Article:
There have been no ‘life-risk’ fires in the last five years in Belford while the number of retained firefighters is healthy.
These were among the positive pieces of information shared with Belford parish councillors at their meeting last Thursday night.
Life-risk incidents are those in which someone dies, is injured or has to be rescued and while there had been no fires of this nature going back to 2010, the Belford crew has been involved in six life-risk special service calls, which are often road traffic accidents.
Over that period, 23 per cent of the calls that the village’s crew attended were false alarms (although this compares favourably to the county average of 40 per cent), 40 per cent were fires and 37 per cent were special service calls, which encompasses all other rescues.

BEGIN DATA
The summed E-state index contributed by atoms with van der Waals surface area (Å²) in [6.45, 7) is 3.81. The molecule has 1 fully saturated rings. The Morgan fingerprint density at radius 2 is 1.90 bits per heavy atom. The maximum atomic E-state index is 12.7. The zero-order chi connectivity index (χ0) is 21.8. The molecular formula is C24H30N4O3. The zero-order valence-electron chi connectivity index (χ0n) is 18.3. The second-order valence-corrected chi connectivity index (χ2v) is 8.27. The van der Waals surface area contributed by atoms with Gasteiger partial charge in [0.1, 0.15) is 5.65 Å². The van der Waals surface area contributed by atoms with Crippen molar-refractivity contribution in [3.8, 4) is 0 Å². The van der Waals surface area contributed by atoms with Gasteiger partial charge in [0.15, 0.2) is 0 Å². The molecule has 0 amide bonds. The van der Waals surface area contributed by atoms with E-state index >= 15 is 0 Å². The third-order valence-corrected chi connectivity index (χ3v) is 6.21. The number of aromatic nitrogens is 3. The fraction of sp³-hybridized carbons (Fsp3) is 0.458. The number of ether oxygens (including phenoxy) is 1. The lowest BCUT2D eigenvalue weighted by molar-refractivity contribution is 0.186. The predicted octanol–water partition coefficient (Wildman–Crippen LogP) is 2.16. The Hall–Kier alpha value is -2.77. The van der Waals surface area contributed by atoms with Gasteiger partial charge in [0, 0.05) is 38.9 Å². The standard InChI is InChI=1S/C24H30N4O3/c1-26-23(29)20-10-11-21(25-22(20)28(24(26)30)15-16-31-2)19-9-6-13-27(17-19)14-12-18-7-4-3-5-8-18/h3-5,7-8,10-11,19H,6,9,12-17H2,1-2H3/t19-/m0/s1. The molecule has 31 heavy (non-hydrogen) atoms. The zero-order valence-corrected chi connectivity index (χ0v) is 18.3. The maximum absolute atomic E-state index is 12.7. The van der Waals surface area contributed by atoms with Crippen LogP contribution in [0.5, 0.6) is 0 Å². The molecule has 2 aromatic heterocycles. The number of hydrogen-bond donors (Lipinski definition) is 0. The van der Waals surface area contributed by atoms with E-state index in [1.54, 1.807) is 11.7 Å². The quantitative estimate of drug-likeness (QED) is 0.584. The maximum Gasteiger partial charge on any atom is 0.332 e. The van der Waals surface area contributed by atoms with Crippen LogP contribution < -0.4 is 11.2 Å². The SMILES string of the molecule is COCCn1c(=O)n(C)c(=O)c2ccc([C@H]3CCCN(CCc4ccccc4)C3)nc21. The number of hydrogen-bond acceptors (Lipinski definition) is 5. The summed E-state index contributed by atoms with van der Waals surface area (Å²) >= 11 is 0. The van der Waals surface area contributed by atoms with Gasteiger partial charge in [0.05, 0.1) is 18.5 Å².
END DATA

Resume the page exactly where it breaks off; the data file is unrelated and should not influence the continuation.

Of the fires that they attended, 37 per cent were classed as small, such as wheelie bin fires or rubbish fires on open ground.
Asked about cover and how often the Belford crew is available, members heard that the establishment for single-pump retained stations such as Belford is 10 and currently there are 12 firefighters, which translates to nine-and-a-half full-time equivalents. However, some of the firefighters are likely to retire over the coming years.
Due to this position, the average unavailability of the Belford fire engine from 2010 to 2014 was just eight per cent.
Under the proposed changes to the retained service, which are being consulted on currently, there would be no change at Belford.